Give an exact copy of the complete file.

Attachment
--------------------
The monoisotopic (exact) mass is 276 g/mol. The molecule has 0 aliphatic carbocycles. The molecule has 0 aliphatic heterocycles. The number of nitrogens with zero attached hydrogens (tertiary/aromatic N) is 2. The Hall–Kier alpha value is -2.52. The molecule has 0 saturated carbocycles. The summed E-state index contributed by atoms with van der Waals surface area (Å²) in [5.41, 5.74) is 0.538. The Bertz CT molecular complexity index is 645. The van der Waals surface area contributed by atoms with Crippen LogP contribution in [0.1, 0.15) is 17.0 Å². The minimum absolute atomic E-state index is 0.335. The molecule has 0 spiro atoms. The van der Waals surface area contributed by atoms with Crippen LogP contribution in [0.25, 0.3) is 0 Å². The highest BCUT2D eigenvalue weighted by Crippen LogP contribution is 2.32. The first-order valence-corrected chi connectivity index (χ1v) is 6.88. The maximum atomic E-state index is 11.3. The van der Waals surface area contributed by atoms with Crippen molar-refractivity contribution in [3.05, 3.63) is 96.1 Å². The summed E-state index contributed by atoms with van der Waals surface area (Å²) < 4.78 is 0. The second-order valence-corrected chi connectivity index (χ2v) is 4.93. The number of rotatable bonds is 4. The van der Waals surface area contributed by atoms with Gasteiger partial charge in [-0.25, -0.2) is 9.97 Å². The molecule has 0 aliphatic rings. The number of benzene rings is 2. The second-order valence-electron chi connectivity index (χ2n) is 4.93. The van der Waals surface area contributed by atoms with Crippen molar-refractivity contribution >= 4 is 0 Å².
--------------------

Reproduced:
The monoisotopic (exact) mass is 276 g/mol. The molecule has 0 aliphatic carbocycles. The molecule has 0 aliphatic heterocycles. The number of nitrogens with zero attached hydrogens (tertiary/aromatic N) is 2. The Hall–Kier alpha value is -2.52. The molecule has 0 saturated carbocycles. The summed E-state index contributed by atoms with van der Waals surface area (Å²) in [5.41, 5.74) is 0.538. The Bertz CT molecular complexity index is 645. The van der Waals surface area contributed by atoms with Crippen LogP contribution in [0.1, 0.15) is 17.0 Å². The minimum absolute atomic E-state index is 0.335. The molecule has 0 spiro atoms. The van der Waals surface area contributed by atoms with Crippen LogP contribution in [0.25, 0.3) is 0 Å². The highest BCUT2D eigenvalue weighted by Crippen LogP contribution is 2.32. The first-order valence-corrected chi connectivity index (χ1v) is 6.88. The maximum atomic E-state index is 11.3. The van der Waals surface area contributed by atoms with Crippen molar-refractivity contribution in [3.05, 3.63) is 96.1 Å². The summed E-state index contributed by atoms with van der Waals surface area (Å²) < 4.78 is 0. The second-order valence-corrected chi connectivity index (χ2v) is 4.93. The number of rotatable bonds is 4. The van der Waals surface area contributed by atoms with Gasteiger partial charge in [-0.25, -0.2) is 9.97 Å². The molecule has 0 aliphatic rings. The number of benzene rings is 2. The second-order valence-electron chi connectivity index (χ2n) is 4.93. The van der Waals surface area contributed by atoms with Crippen molar-refractivity contribution >= 4 is 0 Å².